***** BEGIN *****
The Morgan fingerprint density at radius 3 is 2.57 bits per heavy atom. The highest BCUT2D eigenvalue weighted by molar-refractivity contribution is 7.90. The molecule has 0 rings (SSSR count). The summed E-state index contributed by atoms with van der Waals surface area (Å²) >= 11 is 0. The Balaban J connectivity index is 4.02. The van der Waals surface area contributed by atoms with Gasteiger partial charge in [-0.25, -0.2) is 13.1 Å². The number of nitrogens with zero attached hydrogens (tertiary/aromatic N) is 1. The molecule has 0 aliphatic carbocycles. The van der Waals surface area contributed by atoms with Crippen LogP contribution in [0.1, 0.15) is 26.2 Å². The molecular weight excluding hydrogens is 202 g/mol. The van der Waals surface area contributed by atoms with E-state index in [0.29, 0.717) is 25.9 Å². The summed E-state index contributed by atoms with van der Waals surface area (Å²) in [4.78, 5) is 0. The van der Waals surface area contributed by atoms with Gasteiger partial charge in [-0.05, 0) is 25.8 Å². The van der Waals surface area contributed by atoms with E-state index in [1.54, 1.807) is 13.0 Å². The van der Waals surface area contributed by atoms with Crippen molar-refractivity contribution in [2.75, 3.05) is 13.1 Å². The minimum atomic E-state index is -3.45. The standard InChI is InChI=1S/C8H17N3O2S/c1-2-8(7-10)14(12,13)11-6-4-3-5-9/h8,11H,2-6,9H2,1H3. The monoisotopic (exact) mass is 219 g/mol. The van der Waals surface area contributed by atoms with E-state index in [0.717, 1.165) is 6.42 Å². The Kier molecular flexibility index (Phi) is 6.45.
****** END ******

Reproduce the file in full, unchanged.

The Morgan fingerprint density at radius 3 is 2.57 bits per heavy atom. The highest BCUT2D eigenvalue weighted by molar-refractivity contribution is 7.90. The molecule has 0 rings (SSSR count). The summed E-state index contributed by atoms with van der Waals surface area (Å²) >= 11 is 0. The Balaban J connectivity index is 4.02. The van der Waals surface area contributed by atoms with Gasteiger partial charge in [-0.25, -0.2) is 13.1 Å². The number of nitrogens with zero attached hydrogens (tertiary/aromatic N) is 1. The molecule has 0 aliphatic carbocycles. The van der Waals surface area contributed by atoms with Crippen LogP contribution in [0.1, 0.15) is 26.2 Å². The molecular weight excluding hydrogens is 202 g/mol. The van der Waals surface area contributed by atoms with E-state index in [0.29, 0.717) is 25.9 Å². The summed E-state index contributed by atoms with van der Waals surface area (Å²) in [4.78, 5) is 0. The van der Waals surface area contributed by atoms with Gasteiger partial charge in [-0.05, 0) is 25.8 Å². The van der Waals surface area contributed by atoms with E-state index in [1.54, 1.807) is 13.0 Å². The van der Waals surface area contributed by atoms with Crippen molar-refractivity contribution in [2.75, 3.05) is 13.1 Å². The minimum atomic E-state index is -3.45. The standard InChI is InChI=1S/C8H17N3O2S/c1-2-8(7-10)14(12,13)11-6-4-3-5-9/h8,11H,2-6,9H2,1H3. The monoisotopic (exact) mass is 219 g/mol. The van der Waals surface area contributed by atoms with E-state index in [0.717, 1.165) is 6.42 Å². The Kier molecular flexibility index (Phi) is 6.45.